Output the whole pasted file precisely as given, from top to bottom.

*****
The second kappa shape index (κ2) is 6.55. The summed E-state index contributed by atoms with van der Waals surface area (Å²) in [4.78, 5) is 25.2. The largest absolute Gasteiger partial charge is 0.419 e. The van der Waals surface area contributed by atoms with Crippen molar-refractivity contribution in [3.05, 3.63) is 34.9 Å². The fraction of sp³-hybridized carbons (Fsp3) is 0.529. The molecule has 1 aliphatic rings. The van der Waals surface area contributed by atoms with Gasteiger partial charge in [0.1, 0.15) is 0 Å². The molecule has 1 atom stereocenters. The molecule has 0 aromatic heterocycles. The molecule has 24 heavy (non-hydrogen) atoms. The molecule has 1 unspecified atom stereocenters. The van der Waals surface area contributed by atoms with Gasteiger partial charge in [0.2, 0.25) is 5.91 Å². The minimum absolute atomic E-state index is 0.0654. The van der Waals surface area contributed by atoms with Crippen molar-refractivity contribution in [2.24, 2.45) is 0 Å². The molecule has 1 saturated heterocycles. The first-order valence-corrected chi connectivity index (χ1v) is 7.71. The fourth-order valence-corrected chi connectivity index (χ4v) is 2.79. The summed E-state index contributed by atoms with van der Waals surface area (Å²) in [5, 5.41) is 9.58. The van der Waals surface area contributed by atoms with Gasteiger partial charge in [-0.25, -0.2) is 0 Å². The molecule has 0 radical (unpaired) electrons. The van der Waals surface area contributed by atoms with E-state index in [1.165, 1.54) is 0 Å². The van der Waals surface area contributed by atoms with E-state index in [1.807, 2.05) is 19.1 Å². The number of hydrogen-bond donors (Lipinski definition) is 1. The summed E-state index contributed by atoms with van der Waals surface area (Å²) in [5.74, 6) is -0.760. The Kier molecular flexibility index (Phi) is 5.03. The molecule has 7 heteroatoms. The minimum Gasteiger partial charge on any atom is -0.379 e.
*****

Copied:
The second kappa shape index (κ2) is 6.55. The summed E-state index contributed by atoms with van der Waals surface area (Å²) in [4.78, 5) is 25.2. The largest absolute Gasteiger partial charge is 0.419 e. The van der Waals surface area contributed by atoms with Crippen molar-refractivity contribution in [3.05, 3.63) is 34.9 Å². The fraction of sp³-hybridized carbons (Fsp3) is 0.529. The molecule has 1 aliphatic rings. The van der Waals surface area contributed by atoms with Gasteiger partial charge in [0.1, 0.15) is 0 Å². The molecule has 1 atom stereocenters. The molecule has 0 aromatic heterocycles. The molecule has 24 heavy (non-hydrogen) atoms. The molecule has 1 unspecified atom stereocenters. The van der Waals surface area contributed by atoms with Gasteiger partial charge in [0.2, 0.25) is 5.91 Å². The minimum absolute atomic E-state index is 0.0654. The van der Waals surface area contributed by atoms with Crippen molar-refractivity contribution in [2.24, 2.45) is 0 Å². The molecule has 1 saturated heterocycles. The first-order valence-corrected chi connectivity index (χ1v) is 7.71. The fourth-order valence-corrected chi connectivity index (χ4v) is 2.79. The summed E-state index contributed by atoms with van der Waals surface area (Å²) in [5, 5.41) is 9.58. The van der Waals surface area contributed by atoms with Gasteiger partial charge in [-0.25, -0.2) is 0 Å². The molecule has 0 radical (unpaired) electrons. The van der Waals surface area contributed by atoms with E-state index in [1.165, 1.54) is 0 Å². The van der Waals surface area contributed by atoms with E-state index in [1.807, 2.05) is 19.1 Å². The number of hydrogen-bond donors (Lipinski definition) is 1. The summed E-state index contributed by atoms with van der Waals surface area (Å²) in [5.74, 6) is -0.760. The Kier molecular flexibility index (Phi) is 5.03. The molecule has 7 heteroatoms. The minimum Gasteiger partial charge on any atom is -0.379 e.